Maria served us cold cuts for supper – some we’ve missed for two years and some we’ve never had before. One had cheese in it, another, mushrooms.
We spent all Sunday with Maria’s family traveling in two cars, swapping children at every stop. At Eisenstadt we went into the church that Haydn had worked in and were just in time for the service that included a mass by Haydn. He is buried in a side chapel. The organ is the very one played by Haydn, Schubert, and Beethoven. Marvelous!
Down the street was the palace of the Esterhazy family who had employed Haydn. The building is still owned by the family living in Switzerland, though the state administers the building.
We ate near the quarry where they get stones for repairing the cathedral in Vienna. Since this was near the Hungarian border, we ate goulash soup and paprika-spicy sausages with white grape juice to drink. At the big craft store next door, Maria bought Lisa and Kate each a necklace of serpentine gem stone mined nearby; and we bought a pottery covered bowl made from local clay.
We continued on to one of the largest lakes in Europe that is also very shallow – not more than three to four feet deep. Rushes are the big harvest crop used in matting for plaster work. Rust, the nearby town, is noted for stork nests on rooftops; we saw numerous nests and storks on two of them.
Franz said Hungarians do escape over the lake, part of which is on the border. Since Hungary is fairly prosperous now, not many are coming over.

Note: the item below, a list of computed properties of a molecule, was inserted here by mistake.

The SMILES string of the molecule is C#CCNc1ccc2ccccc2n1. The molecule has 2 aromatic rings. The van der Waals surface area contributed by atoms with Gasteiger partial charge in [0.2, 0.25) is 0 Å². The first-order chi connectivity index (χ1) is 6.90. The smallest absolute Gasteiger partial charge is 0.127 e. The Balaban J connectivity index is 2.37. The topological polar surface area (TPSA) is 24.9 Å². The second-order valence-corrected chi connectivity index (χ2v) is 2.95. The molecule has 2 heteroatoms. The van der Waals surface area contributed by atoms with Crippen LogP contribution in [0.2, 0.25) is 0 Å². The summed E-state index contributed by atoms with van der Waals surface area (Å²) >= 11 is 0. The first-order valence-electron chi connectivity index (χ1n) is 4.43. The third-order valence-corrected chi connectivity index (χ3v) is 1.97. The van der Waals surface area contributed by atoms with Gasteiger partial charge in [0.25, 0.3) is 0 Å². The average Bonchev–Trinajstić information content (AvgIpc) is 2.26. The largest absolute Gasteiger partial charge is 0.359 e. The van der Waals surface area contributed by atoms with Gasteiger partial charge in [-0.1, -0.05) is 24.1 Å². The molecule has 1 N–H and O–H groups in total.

On Sundays, the news shops are closed, so newspapers are hung in plastic bags on sign posts and light poles. The bag and little money box are held in place with a metal band and small padlock. Not many papers fit in the bags, therefore, there are many bags, making papers more accessible on Sundays than weekdays.
We visited an old mountain castle which had never been sacked by the Turks, also still owned by the Esterhazy family. It was full of portraits, saddles, guns, sabers, spears, helmets, breastplates, a Turkish tent, flags, and books. It was really a contrast to the Rococo palaces we’d seen recently.
On the way back to Vienna, Franz had a word with several army guards and escorted us into the church of the military academy where he had gone to school and had stood guard duty himself. He explained that Emperor Maximillian I erected a super fancy tomb for himself in Innsbrook, so that most people think he is there. He isn’t. He is buried under the steps to the altar in this church, having expressed a wish to lie where a priest would stand over his heart when saying Mass.
We returned to Vienna, and Maria prepared soup with semolina dumplings, a platter of cold meats, and son Franz cooked crepes. Then they presented us with gifts – the necklaces for the girls, a record of Austrian music for John, a Viennese cookbook in English for me, a tin of chocolates for $, and from the boys one of their super trucks and a metal car from their own collection!
We stopped in Nuremberg just long enough to buy supplies for the LGB trains.
After a LONG drive to Calais and the dash home, we pulled in at 10 p.m. We had enough time to make a mess of the house by dumping laundry all over and to get it cleaned up by the time our New York pastor and his wife arrived 17 hours later. The nice thing about that timing is that we didn’t have any let-down as often happens when returning from a nice vacation.